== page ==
Why You Should Take Your Dog To A Groomer
We usually know when we need to see our hairdresser by looking at our reflection in the mirror, but what about our adorable pups? Grooming is an important part of keeping our canine companions healthy and happy. Bringing your pet in for a professional grooming session on a regular basis not only keeps them smelling good, but it also gives your groomer the opportunity to keep ticks, fleas, and other pests at bay.
Grooming will also help keep your dog's skin, coat, and nails in optimal condition, as well as help them, look and feel their best!
Signs Your Dog Needs To Be Groomed
Below we have listed some of the signs that show your dog needs to see a groomer.
Your Dog Has Dirty, Matted, Or Dull Fur
The presence of dirt or mats on your dog's fur is one of the first — and most obvious — signs that he or she needs to see a groomer. While their outdoor activities like playing and running help to keep them in shape, dirt, mud, and debris can accumulate on their skin and fur, making them dirty. You might even smell something unpleasant.
Matted fur makes your dog more than just uncomfortable. It can be a detriment to their health as pests, debris, and dirt can get trapped in their coat, which could lead to skin damage, bacterial infections, and diseases.
Whether it's built up over time or your dog has taken a bath in the mud, our professional groomers are available to clean their coat and make it healthy and shiny once more.
Your Dog's Nails Are Too Long
Does your dog spend the majority of its time running around on the grass or soft surfaces? While some dogs can naturally trim their nails by walking on roads, sidewalks, and other hard and paved surfaces, if they spend a lot of time on grass, their nails will eventually grow too long, making it painful for them to walk. It's time to get your hardwood or laminate floors trimmed if you hear clicking sounds when your dog walks by.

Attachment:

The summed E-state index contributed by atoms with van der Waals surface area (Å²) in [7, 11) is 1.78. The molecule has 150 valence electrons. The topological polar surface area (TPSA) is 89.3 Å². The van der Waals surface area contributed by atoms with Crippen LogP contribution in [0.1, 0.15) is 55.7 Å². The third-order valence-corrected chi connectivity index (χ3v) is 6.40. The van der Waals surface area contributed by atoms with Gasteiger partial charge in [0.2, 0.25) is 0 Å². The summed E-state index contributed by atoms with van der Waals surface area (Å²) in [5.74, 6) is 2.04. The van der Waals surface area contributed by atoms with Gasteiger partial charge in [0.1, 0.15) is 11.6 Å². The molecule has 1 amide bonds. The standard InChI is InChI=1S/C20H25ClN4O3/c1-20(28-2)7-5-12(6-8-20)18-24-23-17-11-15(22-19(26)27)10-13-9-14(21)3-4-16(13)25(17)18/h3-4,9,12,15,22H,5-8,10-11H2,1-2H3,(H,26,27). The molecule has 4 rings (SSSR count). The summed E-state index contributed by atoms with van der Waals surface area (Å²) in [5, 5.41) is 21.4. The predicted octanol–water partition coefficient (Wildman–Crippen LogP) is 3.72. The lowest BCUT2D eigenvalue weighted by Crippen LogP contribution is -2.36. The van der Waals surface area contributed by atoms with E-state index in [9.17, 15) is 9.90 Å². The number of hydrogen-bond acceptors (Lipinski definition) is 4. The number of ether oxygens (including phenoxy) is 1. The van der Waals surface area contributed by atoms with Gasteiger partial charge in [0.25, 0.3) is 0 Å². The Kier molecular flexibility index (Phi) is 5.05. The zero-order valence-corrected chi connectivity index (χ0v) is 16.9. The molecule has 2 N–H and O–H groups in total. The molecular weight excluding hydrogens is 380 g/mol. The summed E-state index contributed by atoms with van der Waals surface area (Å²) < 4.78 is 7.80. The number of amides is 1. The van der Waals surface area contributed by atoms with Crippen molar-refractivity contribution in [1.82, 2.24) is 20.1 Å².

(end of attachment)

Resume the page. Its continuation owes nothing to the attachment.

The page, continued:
Nails should be kept neat and trimmed. In a grooming session, our groomer will designate time to examine your dog's nails and trim them if needed.
You Notice Signs Of Parasites Or Pests
Whether your dog's fur is matted or not, it can be easy for pests such as fleas and ticks to find homes deep within your canine companion's coat. This could cause skin damage and negatively impact their overall health. In addition to checking your dog every day for parasites and other pests, keep an eye out for signs like excessive scratching, irritated skin, or sores.
Parasites can gradually worsen, feed on your dog, and even spread to other pets or members of your household if not discovered and treated as soon as possible. As their condition worsens and the parasites feed on your dog's blood and nutrients, your pet may become increasingly fatigued and weak. Diseases transmitted by parasites have the potential to be lethal. That is why any pests must be identified as soon as possible.
Your Dog's Ears Smell
Dogs' ears are self-cleaning, but wax can accumulate in the canal or an infection can develop. If this is the case, smelling your dog's neck may reveal an odor. Our professional groomer can clean your dog's ears and notify you if any infections are suspected.
Your Dog Is Scooting
Clogged anal sacs can be unpleasant for both you and your dog — and painful for your pup. On either side of their behind, dogs have two small anal sacs that contain a fishy-smelling, foul liquid that's normally released when they poop.
A bowel movement usually causes the anal sacs to empty. However, if the sacs aren't working properly, fluid can accumulate, and the glands can become inflamed. The liquid may solidify, preventing its release. This can cause your dog pain and discomfort.
At a professional grooming appointment, the groomer will gently express the glands to release the contents, bringing relief to your dog. The procedure will be followed by a thorough bath.
How Often Should I Take My Dog To The Groomer
If you're wondering how often you should groom your dog (or take the easy route and have a professional do it), Your dog's breed, coat type, hair length, and lifestyle will largely dictate their grooming needs. Long-haired dogs will likely need more grooming than short-haired pups.
Dogs who spend a lot of time outside will require more grooming than couch potatoes or pooches who spend most of their time inside. Grooming should be done about once a month in most cases.
Note: The advice provided in this post is intended for informational purposes and does not constitute medical advice regarding pets. For an accurate diagnosis of your pet's condition, please make an appointment with your vet.